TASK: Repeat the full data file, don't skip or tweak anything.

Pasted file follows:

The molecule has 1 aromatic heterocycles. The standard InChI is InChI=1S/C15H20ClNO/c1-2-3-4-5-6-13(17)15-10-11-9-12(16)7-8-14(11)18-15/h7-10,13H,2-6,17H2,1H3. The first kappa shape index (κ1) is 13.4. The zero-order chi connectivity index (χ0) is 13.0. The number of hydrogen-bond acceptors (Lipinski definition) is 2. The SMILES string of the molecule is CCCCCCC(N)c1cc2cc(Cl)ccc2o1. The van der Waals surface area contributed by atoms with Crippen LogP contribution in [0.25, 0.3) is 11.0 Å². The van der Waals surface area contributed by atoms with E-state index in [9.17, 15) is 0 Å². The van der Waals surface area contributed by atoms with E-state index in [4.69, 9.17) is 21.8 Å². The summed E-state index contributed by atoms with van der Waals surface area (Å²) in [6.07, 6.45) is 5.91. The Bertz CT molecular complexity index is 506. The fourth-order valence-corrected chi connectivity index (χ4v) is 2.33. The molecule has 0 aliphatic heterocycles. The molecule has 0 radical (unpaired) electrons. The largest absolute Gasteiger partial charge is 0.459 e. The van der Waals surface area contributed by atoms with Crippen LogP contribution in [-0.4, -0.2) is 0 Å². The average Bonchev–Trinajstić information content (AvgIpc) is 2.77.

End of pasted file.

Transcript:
The molecule has 1 aromatic heterocycles. The standard InChI is InChI=1S/C15H20ClNO/c1-2-3-4-5-6-13(17)15-10-11-9-12(16)7-8-14(11)18-15/h7-10,13H,2-6,17H2,1H3. The first kappa shape index (κ1) is 13.4. The zero-order chi connectivity index (χ0) is 13.0. The number of hydrogen-bond acceptors (Lipinski definition) is 2. The SMILES string of the molecule is CCCCCCC(N)c1cc2cc(Cl)ccc2o1. The van der Waals surface area contributed by atoms with Crippen LogP contribution in [0.25, 0.3) is 11.0 Å². The van der Waals surface area contributed by atoms with E-state index in [9.17, 15) is 0 Å². The van der Waals surface area contributed by atoms with E-state index in [4.69, 9.17) is 21.8 Å². The summed E-state index contributed by atoms with van der Waals surface area (Å²) in [6.07, 6.45) is 5.91. The Bertz CT molecular complexity index is 506. The fourth-order valence-corrected chi connectivity index (χ4v) is 2.33. The molecule has 0 aliphatic heterocycles. The molecule has 0 radical (unpaired) electrons. The largest absolute Gasteiger partial charge is 0.459 e. The van der Waals surface area contributed by atoms with Crippen LogP contribution in [-0.4, -0.2) is 0 Å². The average Bonchev–Trinajstić information content (AvgIpc) is 2.77.